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Why Nuclear Power is No Solution to Climate Crisis
Coming in to land at the Harrisburg International Airport in Pennsylvania we circle past the partially shuttered Three Mile Island nuclear power plant, two of the cooling towers still ominously steaming years past the plant's life expectancy. For my family members who lived within the 5 mile evacuation zone when Reactor Number 2 at the plant partially melted down on March 28, 1979, the towers still stir deep emotions. And rightly so. Like the stories of so many others who lived through that nuclear crisis, their tales point to some of the problems with nuclear power as a potential alternative to fossil fuel: It isn't safe, and we cannot rely on the Government or the nuclear industry to be completely honest about it.
Those who were in Harrisburg that day are still angry that it took years - yes YEARS - before the true scope of the meltdown at Three Mile Island was reported. When it was reported, we learned that massive quantities of radioactive material had leaked from the reactor that had suffered catastrophic damage. Due, largely, to dumb luck, the radioactive cooling water that leaked from the reactor had remained mostly contained, yet the radiation released to the community was real. And though the nuclear industry has consistently repeated the mantra that the increased cancer rates in the community since the meltdown have been "statistically insignificant," that has done little to calm the the emotions of the people effected by it. If anything, it has made them believe the industry itself cannot be trusted. At best, the nuclear industry's statement is grossly insensitive to the cancer patients left wondering if their disease is a result of that event.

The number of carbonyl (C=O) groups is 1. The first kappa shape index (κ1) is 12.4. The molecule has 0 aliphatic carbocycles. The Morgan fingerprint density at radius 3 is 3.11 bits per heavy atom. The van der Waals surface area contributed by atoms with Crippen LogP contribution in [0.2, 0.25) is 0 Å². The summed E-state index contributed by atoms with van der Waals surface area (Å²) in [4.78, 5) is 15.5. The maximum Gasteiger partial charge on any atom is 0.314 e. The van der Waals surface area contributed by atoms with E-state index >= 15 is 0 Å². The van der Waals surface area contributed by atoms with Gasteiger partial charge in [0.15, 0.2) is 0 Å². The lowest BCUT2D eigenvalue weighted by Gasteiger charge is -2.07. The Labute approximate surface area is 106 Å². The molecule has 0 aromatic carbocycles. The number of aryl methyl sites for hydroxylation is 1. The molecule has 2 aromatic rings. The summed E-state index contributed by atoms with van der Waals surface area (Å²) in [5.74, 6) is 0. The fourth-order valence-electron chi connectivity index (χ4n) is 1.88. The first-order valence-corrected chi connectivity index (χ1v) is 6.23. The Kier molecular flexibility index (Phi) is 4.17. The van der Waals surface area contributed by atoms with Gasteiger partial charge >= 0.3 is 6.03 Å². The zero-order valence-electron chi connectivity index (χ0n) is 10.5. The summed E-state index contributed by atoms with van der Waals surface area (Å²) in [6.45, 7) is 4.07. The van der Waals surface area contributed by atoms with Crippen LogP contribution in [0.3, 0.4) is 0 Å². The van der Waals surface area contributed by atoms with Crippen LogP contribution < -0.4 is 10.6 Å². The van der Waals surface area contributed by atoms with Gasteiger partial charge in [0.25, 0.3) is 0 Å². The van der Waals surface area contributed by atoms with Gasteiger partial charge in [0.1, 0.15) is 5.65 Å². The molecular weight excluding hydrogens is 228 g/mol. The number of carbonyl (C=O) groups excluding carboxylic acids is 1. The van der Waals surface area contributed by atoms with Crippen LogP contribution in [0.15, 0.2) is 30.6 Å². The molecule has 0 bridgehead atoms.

Three Mile Island, Chernobyl, Fukushima... these accidents are the primary concern people have about nuclear power, and understandably so. There are, however, other very serious concerns at every stage of the nuclear cycle, from the mining and enriching of uranium to the operation of reactors and the long-term storage of radioactive waste.
There are three main approaches to the mining of uranium and all three bring with them significant human health and environmental impacts, because, in part, the mined uranium begins releasing radioactivity into the environment the moment it is taken from the ground. Open pit mines use explosives to blast the uranium deposits, releasing radiation into the air. Deep tunnel mines expose miners to more intense radiation exposure and risks of mine collapse. All forms of mining release significant quantities of radiation into the environment when the waste products, called tailings, are discarded. Tailings end up blowing in the wind and leaching into ground water. Each mine represents an environmental disaster of its own that is rarely factored into the discussion when people are promoting nuclear as a potential replacement for fossil fuels.
Once dug from the ground uranium needs to be enriched in order to concentrate it into the more potent forms used for nuclear energy production. The enriched product then needs to be fabricated into fuel. According to the International Atomic Energy Agency (IAEA) there are significant environmental impacts associated with each of these stages of the nuclear power supply chain, up to and including the routine daily operation of all nuclear power plants.